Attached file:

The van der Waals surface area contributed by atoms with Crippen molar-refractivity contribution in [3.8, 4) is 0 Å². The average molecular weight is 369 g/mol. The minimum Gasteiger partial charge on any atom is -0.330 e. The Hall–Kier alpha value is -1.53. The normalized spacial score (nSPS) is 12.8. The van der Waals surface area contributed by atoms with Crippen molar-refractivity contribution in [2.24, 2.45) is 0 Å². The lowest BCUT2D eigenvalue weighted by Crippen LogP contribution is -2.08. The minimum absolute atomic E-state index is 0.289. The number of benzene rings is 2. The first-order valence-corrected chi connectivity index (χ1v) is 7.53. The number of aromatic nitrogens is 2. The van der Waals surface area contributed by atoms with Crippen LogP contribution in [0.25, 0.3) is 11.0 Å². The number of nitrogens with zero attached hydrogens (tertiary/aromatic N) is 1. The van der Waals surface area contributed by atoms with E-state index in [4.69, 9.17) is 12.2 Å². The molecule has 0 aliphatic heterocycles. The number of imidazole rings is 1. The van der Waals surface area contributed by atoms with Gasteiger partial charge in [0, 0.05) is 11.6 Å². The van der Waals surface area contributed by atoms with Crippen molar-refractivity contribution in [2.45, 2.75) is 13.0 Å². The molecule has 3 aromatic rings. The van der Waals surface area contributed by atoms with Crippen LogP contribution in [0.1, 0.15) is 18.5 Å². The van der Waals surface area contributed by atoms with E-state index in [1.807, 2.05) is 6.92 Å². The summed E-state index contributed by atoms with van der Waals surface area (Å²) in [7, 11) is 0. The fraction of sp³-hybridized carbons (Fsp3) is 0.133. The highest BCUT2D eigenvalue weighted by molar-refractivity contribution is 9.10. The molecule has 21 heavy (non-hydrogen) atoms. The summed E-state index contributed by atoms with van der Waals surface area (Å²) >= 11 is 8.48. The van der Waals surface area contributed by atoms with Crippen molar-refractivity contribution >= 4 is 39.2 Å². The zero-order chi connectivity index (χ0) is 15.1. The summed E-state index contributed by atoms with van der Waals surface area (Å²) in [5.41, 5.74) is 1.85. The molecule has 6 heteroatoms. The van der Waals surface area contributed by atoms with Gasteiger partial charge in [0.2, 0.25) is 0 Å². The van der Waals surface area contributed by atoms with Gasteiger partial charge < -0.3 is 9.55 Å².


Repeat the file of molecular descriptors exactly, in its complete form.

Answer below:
The van der Waals surface area contributed by atoms with Crippen molar-refractivity contribution in [3.8, 4) is 0 Å². The average molecular weight is 369 g/mol. The minimum Gasteiger partial charge on any atom is -0.330 e. The Hall–Kier alpha value is -1.53. The normalized spacial score (nSPS) is 12.8. The van der Waals surface area contributed by atoms with Crippen molar-refractivity contribution in [2.24, 2.45) is 0 Å². The lowest BCUT2D eigenvalue weighted by Crippen LogP contribution is -2.08. The minimum absolute atomic E-state index is 0.289. The number of benzene rings is 2. The first-order valence-corrected chi connectivity index (χ1v) is 7.53. The number of aromatic nitrogens is 2. The van der Waals surface area contributed by atoms with Crippen LogP contribution in [0.25, 0.3) is 11.0 Å². The number of nitrogens with zero attached hydrogens (tertiary/aromatic N) is 1. The van der Waals surface area contributed by atoms with E-state index in [4.69, 9.17) is 12.2 Å². The molecule has 0 aliphatic heterocycles. The number of imidazole rings is 1. The van der Waals surface area contributed by atoms with Gasteiger partial charge in [0, 0.05) is 11.6 Å². The van der Waals surface area contributed by atoms with Crippen molar-refractivity contribution in [2.45, 2.75) is 13.0 Å². The molecule has 3 aromatic rings. The van der Waals surface area contributed by atoms with Crippen LogP contribution in [0.1, 0.15) is 18.5 Å². The van der Waals surface area contributed by atoms with E-state index in [1.807, 2.05) is 6.92 Å². The summed E-state index contributed by atoms with van der Waals surface area (Å²) in [7, 11) is 0. The fraction of sp³-hybridized carbons (Fsp3) is 0.133. The highest BCUT2D eigenvalue weighted by molar-refractivity contribution is 9.10. The molecule has 21 heavy (non-hydrogen) atoms. The summed E-state index contributed by atoms with van der Waals surface area (Å²) >= 11 is 8.48. The van der Waals surface area contributed by atoms with Crippen molar-refractivity contribution >= 4 is 39.2 Å². The zero-order chi connectivity index (χ0) is 15.1. The summed E-state index contributed by atoms with van der Waals surface area (Å²) in [5.41, 5.74) is 1.85. The molecule has 6 heteroatoms. The van der Waals surface area contributed by atoms with Gasteiger partial charge in [0.2, 0.25) is 0 Å². The van der Waals surface area contributed by atoms with Gasteiger partial charge < -0.3 is 9.55 Å².